If you're Australia you see the wind blowing and adjust accordingly. After the Fall of Singapore Australia's political leadership pivoted quickly toward the United States. Now that America is weakening we are seeing that continental state place its bets firmly on Asia, especially China. More than a decade ago John Howard could take China to task on a range of issues. Today with so much of the country's economy dependent on trade with the PRC, it would take an especially brave politician to make more than the usual formulaic criticisms of the ChiComs' human rights record.
Australia, being out there in the middle nowhere in terms of Western geography, has been far more conscious of its strategic vulnerability. Canada, nuzzled between it's usually benevolent older brother and sometimes absent minded mother, has little understanding of this fear and the need to react quickly to change. Bad stuff is stuff that happens elsewhere. This, after all, is Canada.
Sure the American economy tanks from time to time. The result is a recession and then we recover. What happens when the American economy craters? Not just for a decade or two, but for the foreseeable future? Then you need to start preparing the fortifications. Canadian governments since Trudeau have tried to diversify our economy away from the United States. Even the Mulroney Free Trade deal can be understood as a defensive measure against periodic US protectionism. So far no government has succeeded as well as the Harper Tories. Not that the Tories have actually done all that well.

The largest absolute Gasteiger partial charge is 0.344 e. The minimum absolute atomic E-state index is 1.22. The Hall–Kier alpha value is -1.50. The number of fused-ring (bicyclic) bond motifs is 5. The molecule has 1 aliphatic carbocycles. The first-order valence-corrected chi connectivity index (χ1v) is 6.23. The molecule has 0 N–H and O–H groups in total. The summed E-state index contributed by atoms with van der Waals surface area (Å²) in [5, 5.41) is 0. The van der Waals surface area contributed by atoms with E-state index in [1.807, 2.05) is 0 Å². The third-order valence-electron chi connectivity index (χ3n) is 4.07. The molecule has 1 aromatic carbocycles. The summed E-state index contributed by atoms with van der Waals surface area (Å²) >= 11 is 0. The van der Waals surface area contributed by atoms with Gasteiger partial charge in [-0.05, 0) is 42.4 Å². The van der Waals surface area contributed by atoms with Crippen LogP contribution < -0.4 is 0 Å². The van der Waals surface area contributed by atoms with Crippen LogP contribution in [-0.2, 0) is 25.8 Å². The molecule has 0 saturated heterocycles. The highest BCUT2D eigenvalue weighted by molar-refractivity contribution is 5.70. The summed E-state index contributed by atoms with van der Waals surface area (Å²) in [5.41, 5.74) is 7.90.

Selling natural resources to the developing world is certainly a powerful boost to the economy and a step away from our over dependence on the US market. But what about the rest of the economy? Our manufacturing sector produces bulky high value added equipment and parts, not the sort of stuff that can be easily shipped outside of North America. Much of the trade in US-Canada auto parts is transported by rail. Financial services? What can Canadian banks and insurance companies do that Chinese, Japanese and Koreans can't do or can't figure out in a reasonable amount of time?
Where we have a comparative advantage, the extraction and distribution of natural resources, is not a big enough sector to absorb a large swath of the labour pool. An American implosion might decimate manufacturing and finance and leave the primary sector in tact. But what are the political and economic consequences of routine 20% unemployment and underemployment.
If we have a chance, sitting next to the world's biggest ticking time bomb, it is as a larger and colder Switzerland. Talent and capital are always on the look out for a friendly home. If Canada can mostly absorbs waves of immigrants from Third World basket cases, a few million Americans shouldn't be too much of a problem if given some time. A little tweaking of our immigration policy to encourage disgruntled Americans, more than a few of whom will lean Right, makes a lot of sense. Keeping our financial sector sensibly regulated will act as a capital magnet. Not getting too much into debt will also be essential.
We can weather this storm. But to do so Canada needs freer markets, lower taxes and borders open to people who will integrate easily and bring their formidable talents. The question is whether Stephen Harper and Jim Flaherty are conservative enough to make the necessary changes.